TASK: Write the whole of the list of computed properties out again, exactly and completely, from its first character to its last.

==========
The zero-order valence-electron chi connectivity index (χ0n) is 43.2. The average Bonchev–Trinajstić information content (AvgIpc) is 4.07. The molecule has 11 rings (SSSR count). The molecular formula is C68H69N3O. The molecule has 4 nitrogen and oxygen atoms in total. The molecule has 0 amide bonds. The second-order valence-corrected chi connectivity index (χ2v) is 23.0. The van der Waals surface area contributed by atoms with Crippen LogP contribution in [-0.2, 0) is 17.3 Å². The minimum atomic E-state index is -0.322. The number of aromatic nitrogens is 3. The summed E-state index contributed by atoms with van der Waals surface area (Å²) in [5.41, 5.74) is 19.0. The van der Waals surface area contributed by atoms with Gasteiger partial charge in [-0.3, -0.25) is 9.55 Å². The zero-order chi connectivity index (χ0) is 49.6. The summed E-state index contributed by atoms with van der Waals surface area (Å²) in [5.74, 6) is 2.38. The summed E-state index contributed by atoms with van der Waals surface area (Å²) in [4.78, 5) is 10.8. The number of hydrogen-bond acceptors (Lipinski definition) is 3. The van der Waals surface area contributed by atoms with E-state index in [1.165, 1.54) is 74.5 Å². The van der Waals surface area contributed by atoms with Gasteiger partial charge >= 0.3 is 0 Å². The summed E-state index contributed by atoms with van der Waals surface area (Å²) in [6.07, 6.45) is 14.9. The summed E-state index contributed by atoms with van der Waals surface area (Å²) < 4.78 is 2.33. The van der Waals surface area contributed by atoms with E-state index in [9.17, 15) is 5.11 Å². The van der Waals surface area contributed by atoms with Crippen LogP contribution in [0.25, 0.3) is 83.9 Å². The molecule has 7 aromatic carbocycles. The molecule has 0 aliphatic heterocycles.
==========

The zero-order valence-electron chi connectivity index (χ0n) is 43.2. The average Bonchev–Trinajstić information content (AvgIpc) is 4.07. The molecule has 11 rings (SSSR count). The molecular formula is C68H69N3O. The molecule has 4 nitrogen and oxygen atoms in total. The molecule has 0 amide bonds. The second-order valence-corrected chi connectivity index (χ2v) is 23.0. The van der Waals surface area contributed by atoms with Crippen LogP contribution in [-0.2, 0) is 17.3 Å². The minimum atomic E-state index is -0.322. The number of aromatic nitrogens is 3. The summed E-state index contributed by atoms with van der Waals surface area (Å²) in [5.41, 5.74) is 19.0. The van der Waals surface area contributed by atoms with Gasteiger partial charge in [-0.3, -0.25) is 9.55 Å². The zero-order chi connectivity index (χ0) is 49.6. The summed E-state index contributed by atoms with van der Waals surface area (Å²) in [5.74, 6) is 2.38. The summed E-state index contributed by atoms with van der Waals surface area (Å²) in [4.78, 5) is 10.8. The number of hydrogen-bond acceptors (Lipinski definition) is 3. The van der Waals surface area contributed by atoms with E-state index in [1.165, 1.54) is 74.5 Å². The van der Waals surface area contributed by atoms with Gasteiger partial charge >= 0.3 is 0 Å². The summed E-state index contributed by atoms with van der Waals surface area (Å²) in [6.07, 6.45) is 14.9. The summed E-state index contributed by atoms with van der Waals surface area (Å²) < 4.78 is 2.33. The van der Waals surface area contributed by atoms with E-state index in [9.17, 15) is 5.11 Å². The van der Waals surface area contributed by atoms with Crippen LogP contribution in [0.25, 0.3) is 83.9 Å². The molecule has 7 aromatic carbocycles. The molecule has 0 aliphatic heterocycles.